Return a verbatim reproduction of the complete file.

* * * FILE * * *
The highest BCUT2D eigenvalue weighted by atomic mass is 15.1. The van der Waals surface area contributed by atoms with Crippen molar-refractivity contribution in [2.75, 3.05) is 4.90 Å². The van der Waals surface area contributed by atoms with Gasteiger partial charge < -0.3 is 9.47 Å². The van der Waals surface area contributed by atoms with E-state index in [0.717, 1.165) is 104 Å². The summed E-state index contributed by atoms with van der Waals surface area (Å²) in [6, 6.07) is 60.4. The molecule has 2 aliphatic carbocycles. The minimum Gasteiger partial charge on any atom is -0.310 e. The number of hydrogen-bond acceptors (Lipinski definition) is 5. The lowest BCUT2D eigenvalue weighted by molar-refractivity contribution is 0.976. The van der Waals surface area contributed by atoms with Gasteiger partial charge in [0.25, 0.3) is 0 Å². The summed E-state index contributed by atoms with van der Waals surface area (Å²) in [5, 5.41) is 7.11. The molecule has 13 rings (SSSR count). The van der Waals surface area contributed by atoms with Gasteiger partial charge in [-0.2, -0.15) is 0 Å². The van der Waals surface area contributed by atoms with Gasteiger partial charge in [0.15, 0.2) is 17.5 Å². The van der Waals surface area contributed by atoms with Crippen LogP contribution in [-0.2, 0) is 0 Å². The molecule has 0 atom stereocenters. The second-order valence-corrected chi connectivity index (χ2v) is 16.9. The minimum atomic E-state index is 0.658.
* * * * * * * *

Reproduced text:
The highest BCUT2D eigenvalue weighted by atomic mass is 15.1. The van der Waals surface area contributed by atoms with Crippen molar-refractivity contribution in [2.75, 3.05) is 4.90 Å². The van der Waals surface area contributed by atoms with Gasteiger partial charge < -0.3 is 9.47 Å². The van der Waals surface area contributed by atoms with E-state index in [0.717, 1.165) is 104 Å². The summed E-state index contributed by atoms with van der Waals surface area (Å²) in [6, 6.07) is 60.4. The molecule has 2 aliphatic carbocycles. The minimum Gasteiger partial charge on any atom is -0.310 e. The number of hydrogen-bond acceptors (Lipinski definition) is 5. The lowest BCUT2D eigenvalue weighted by molar-refractivity contribution is 0.976. The van der Waals surface area contributed by atoms with Gasteiger partial charge in [0.25, 0.3) is 0 Å². The summed E-state index contributed by atoms with van der Waals surface area (Å²) in [5, 5.41) is 7.11. The molecule has 13 rings (SSSR count). The van der Waals surface area contributed by atoms with Gasteiger partial charge in [-0.2, -0.15) is 0 Å². The van der Waals surface area contributed by atoms with Gasteiger partial charge in [0.15, 0.2) is 17.5 Å². The van der Waals surface area contributed by atoms with Crippen LogP contribution in [-0.2, 0) is 0 Å². The molecule has 0 atom stereocenters. The second-order valence-corrected chi connectivity index (χ2v) is 16.9. The minimum atomic E-state index is 0.658.